A few weeks ago, my 11-yearold grandson, Xavier, thrust the first two Percy Jackson novels into my hands and urged me to read them. “They are so much better than the films,” said he. I like a film as much as the next person, but there are numerous reasons, not least being a teacher of English literature, why this was music to my ears. Not only was Xavier reading, voluntarily, but it provided something that we could talk about in the future. That I, like Riordan, am a reader (and teacher) of fantasy, science fiction and mystery, and that my first degree was in Ancient History, also helped this reading challenge to be enjoyable.
So far there haven’t been long, in-depth discussions, but having worked through the five books of the first series, and then the five novels of the second series, I have found some themes emerging that are really quite positive. I suspect these themes are deliberate, although a quick browse of Riordan’s website does not allow me to claim this with certainty and a reader-response analysis does not equal an unequivocal statement from an author. However, given the degree of honesty with which Riordan treats his characters, I find it difficult to believe he has not consciously set them on a road of exploring the ideas that emerge from their narratives.
One theme which struck me was the contrast of resentment and compassion. The demi-god heroes, such as Percy and Annabeth, are not perfect, but they do exhibit admirable traits. One of these is compassion, and it contrasts notably with other groups of characters, whether they be cast as villain or, more-or-less, good guys. Even Luke, the Titan possessed nemesis of the heroes, eventually saves the day because he has compassion for Annabeth – he is horrified that he has hurt her.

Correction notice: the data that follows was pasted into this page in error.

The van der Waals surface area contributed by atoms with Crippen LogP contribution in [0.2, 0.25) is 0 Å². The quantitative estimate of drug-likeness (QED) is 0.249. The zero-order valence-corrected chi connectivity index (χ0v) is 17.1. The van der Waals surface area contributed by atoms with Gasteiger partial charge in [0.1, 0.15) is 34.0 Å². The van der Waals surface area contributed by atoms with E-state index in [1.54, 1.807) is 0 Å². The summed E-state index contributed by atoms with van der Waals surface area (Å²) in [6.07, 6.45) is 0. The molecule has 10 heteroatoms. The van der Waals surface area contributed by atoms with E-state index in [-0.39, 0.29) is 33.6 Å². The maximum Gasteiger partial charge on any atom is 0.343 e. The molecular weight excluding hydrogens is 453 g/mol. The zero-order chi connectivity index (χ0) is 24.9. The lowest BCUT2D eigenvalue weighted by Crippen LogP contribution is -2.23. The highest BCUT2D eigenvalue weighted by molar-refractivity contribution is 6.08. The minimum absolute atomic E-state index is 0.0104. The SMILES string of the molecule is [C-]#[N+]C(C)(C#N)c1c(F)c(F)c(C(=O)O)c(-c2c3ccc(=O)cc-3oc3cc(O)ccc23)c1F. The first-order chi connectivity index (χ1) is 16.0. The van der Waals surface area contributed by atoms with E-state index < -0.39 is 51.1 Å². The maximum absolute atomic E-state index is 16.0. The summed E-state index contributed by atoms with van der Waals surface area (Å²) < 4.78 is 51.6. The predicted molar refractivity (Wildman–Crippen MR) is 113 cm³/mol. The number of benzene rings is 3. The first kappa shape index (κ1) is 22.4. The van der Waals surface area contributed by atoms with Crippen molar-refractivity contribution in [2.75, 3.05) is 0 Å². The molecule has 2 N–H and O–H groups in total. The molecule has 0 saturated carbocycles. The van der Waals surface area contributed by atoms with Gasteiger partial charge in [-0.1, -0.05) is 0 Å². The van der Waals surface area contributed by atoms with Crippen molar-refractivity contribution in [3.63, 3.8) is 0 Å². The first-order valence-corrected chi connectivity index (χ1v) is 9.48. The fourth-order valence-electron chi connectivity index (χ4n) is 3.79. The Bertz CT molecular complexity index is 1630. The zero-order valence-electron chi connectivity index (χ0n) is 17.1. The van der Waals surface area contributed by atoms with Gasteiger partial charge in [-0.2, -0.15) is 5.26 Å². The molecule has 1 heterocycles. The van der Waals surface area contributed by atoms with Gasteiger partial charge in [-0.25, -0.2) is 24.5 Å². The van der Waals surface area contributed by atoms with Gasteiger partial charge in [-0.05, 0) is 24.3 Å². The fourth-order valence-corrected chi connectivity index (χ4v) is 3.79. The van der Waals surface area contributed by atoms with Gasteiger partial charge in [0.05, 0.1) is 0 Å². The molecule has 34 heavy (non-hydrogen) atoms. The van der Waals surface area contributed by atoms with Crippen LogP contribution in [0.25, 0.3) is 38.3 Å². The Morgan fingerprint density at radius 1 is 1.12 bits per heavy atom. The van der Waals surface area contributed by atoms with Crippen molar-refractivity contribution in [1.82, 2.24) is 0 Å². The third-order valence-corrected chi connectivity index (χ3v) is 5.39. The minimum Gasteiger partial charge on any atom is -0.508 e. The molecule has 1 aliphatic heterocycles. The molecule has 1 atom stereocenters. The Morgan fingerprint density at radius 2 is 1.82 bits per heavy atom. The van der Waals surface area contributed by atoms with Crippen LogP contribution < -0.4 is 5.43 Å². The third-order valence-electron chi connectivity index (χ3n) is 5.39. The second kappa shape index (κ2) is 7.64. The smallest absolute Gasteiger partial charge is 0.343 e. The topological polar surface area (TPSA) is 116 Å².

The Olympian gods may be better than the previous alternatives, but they are overall a quarrelsome, vindictive bunch. What becomes increasingly obvious as the narrative unfolds is that many of the problems the heroes (and gods) face are a result of this vindictiveness. Indeed, at times those who they curse demonstrate far more compassion – Calypso is a notable example. And many of those who are cast as villains and monsters are arguably like they are, at least to a considerable degree, because of the vindictive curses heaped upon them by the gods. Arachne, condemned to eternity as a monstrous spider for presuming to claim she was a better weaver than Athena, seems a good example.
Contrast this with Percy and Annabeth’s saviour in Tartarus, Iapetus aka Bob the Titan. Years before his timely drop into Percy and Annabeth’s losing battle with a bunch of empousai, Percy defeated Iapetus, blasting him with water from the river Lethe, erasing all his memories. At that stage, although Percy could have killed him, he didn’t, for no better reason than compassion. This kindness works in two positive ways. The most obvious is that Bob is around and inclined to come to the rescue when he is most definitely needed. The other is that it forms part of a subplot which examines the actions and motives of the heroes, forcing them to reflect on their own failures and prejudices.
The big take-away is that the art of compassion is vastly superior to that of vindictiveness and getting even. It builds community and develops connection. The Percy Jackson texts propose that compassion is a positive character trait not (just) because it is considered a virtue, always a philosophical battlefield, but because it is pragmatic. To put it into modern lingo, compassion is a soft skill everyone should be practicing.